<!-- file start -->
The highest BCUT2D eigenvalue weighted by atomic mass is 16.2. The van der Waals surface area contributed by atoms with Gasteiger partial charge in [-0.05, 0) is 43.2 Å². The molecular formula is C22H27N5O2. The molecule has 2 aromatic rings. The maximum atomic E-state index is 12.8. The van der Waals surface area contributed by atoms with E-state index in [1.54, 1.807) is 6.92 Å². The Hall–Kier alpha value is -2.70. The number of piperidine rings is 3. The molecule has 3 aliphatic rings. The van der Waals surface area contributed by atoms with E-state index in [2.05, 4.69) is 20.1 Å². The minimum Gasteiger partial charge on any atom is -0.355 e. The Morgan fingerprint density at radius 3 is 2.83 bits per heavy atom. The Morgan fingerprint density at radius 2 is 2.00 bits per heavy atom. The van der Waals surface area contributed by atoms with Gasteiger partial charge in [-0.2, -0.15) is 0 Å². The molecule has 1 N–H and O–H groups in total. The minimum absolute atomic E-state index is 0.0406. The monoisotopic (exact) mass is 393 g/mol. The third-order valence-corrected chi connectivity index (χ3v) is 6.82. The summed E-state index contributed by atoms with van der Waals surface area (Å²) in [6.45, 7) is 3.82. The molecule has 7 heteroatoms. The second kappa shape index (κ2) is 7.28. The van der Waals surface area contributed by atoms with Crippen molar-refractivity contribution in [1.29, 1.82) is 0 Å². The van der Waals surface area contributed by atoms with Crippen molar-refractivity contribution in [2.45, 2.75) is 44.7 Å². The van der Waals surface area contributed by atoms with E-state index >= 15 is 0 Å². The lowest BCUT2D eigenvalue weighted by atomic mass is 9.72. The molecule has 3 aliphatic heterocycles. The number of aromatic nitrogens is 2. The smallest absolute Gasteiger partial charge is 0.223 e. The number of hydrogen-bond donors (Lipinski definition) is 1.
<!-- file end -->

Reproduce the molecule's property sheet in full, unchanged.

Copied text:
The highest BCUT2D eigenvalue weighted by atomic mass is 16.2. The van der Waals surface area contributed by atoms with Gasteiger partial charge in [-0.05, 0) is 43.2 Å². The molecular formula is C22H27N5O2. The molecule has 2 aromatic rings. The maximum atomic E-state index is 12.8. The van der Waals surface area contributed by atoms with E-state index in [1.54, 1.807) is 6.92 Å². The Hall–Kier alpha value is -2.70. The number of piperidine rings is 3. The molecule has 3 aliphatic rings. The van der Waals surface area contributed by atoms with E-state index in [2.05, 4.69) is 20.1 Å². The minimum Gasteiger partial charge on any atom is -0.355 e. The Morgan fingerprint density at radius 3 is 2.83 bits per heavy atom. The Morgan fingerprint density at radius 2 is 2.00 bits per heavy atom. The van der Waals surface area contributed by atoms with Gasteiger partial charge in [-0.2, -0.15) is 0 Å². The molecule has 1 N–H and O–H groups in total. The minimum absolute atomic E-state index is 0.0406. The monoisotopic (exact) mass is 393 g/mol. The third-order valence-corrected chi connectivity index (χ3v) is 6.82. The summed E-state index contributed by atoms with van der Waals surface area (Å²) in [6.45, 7) is 3.82. The molecule has 7 heteroatoms. The second kappa shape index (κ2) is 7.28. The van der Waals surface area contributed by atoms with Crippen molar-refractivity contribution in [1.29, 1.82) is 0 Å². The van der Waals surface area contributed by atoms with Crippen molar-refractivity contribution in [2.45, 2.75) is 44.7 Å². The van der Waals surface area contributed by atoms with E-state index >= 15 is 0 Å². The lowest BCUT2D eigenvalue weighted by atomic mass is 9.72. The molecule has 3 aliphatic heterocycles. The number of aromatic nitrogens is 2. The smallest absolute Gasteiger partial charge is 0.223 e. The number of hydrogen-bond donors (Lipinski definition) is 1.